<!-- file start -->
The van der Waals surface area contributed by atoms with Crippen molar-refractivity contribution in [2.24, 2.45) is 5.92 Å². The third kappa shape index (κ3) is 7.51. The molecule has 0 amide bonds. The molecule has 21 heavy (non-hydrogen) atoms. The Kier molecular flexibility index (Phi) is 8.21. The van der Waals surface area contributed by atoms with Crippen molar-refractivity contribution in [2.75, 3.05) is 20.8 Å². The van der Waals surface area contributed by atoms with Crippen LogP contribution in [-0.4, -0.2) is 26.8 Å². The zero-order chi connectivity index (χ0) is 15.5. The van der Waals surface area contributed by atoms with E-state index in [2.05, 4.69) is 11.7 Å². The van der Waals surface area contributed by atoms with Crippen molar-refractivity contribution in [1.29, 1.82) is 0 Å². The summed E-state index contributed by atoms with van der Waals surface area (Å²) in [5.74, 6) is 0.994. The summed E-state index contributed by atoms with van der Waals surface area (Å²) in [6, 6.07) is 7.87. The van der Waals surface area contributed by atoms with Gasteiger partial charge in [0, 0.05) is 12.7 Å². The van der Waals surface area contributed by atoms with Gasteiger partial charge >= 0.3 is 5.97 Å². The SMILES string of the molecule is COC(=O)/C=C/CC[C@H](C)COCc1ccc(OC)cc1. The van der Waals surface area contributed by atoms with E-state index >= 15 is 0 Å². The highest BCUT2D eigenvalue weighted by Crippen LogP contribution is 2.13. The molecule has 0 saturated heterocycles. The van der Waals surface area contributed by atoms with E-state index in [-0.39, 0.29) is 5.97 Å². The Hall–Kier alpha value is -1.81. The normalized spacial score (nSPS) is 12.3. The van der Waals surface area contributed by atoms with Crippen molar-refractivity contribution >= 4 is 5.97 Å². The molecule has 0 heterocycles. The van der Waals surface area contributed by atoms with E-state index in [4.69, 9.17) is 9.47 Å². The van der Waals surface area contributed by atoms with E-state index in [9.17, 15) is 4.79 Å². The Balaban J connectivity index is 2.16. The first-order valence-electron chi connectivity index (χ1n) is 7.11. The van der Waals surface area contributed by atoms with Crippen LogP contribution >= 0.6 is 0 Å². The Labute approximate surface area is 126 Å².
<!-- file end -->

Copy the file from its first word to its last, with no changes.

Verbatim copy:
The van der Waals surface area contributed by atoms with Crippen molar-refractivity contribution in [2.24, 2.45) is 5.92 Å². The third kappa shape index (κ3) is 7.51. The molecule has 0 amide bonds. The molecule has 21 heavy (non-hydrogen) atoms. The Kier molecular flexibility index (Phi) is 8.21. The van der Waals surface area contributed by atoms with Crippen molar-refractivity contribution in [2.75, 3.05) is 20.8 Å². The van der Waals surface area contributed by atoms with Crippen LogP contribution in [-0.4, -0.2) is 26.8 Å². The zero-order chi connectivity index (χ0) is 15.5. The van der Waals surface area contributed by atoms with E-state index in [2.05, 4.69) is 11.7 Å². The van der Waals surface area contributed by atoms with Crippen molar-refractivity contribution in [1.29, 1.82) is 0 Å². The summed E-state index contributed by atoms with van der Waals surface area (Å²) in [5.74, 6) is 0.994. The summed E-state index contributed by atoms with van der Waals surface area (Å²) in [6, 6.07) is 7.87. The van der Waals surface area contributed by atoms with Gasteiger partial charge in [0, 0.05) is 12.7 Å². The van der Waals surface area contributed by atoms with Gasteiger partial charge >= 0.3 is 5.97 Å². The SMILES string of the molecule is COC(=O)/C=C/CC[C@H](C)COCc1ccc(OC)cc1. The van der Waals surface area contributed by atoms with E-state index >= 15 is 0 Å². The highest BCUT2D eigenvalue weighted by Crippen LogP contribution is 2.13. The molecule has 0 saturated heterocycles. The van der Waals surface area contributed by atoms with E-state index in [-0.39, 0.29) is 5.97 Å². The Hall–Kier alpha value is -1.81. The normalized spacial score (nSPS) is 12.3. The van der Waals surface area contributed by atoms with Crippen molar-refractivity contribution >= 4 is 5.97 Å². The molecule has 0 heterocycles. The van der Waals surface area contributed by atoms with E-state index in [4.69, 9.17) is 9.47 Å². The van der Waals surface area contributed by atoms with E-state index in [9.17, 15) is 4.79 Å². The Balaban J connectivity index is 2.16. The first-order valence-electron chi connectivity index (χ1n) is 7.11. The van der Waals surface area contributed by atoms with Crippen LogP contribution >= 0.6 is 0 Å². The Labute approximate surface area is 126 Å².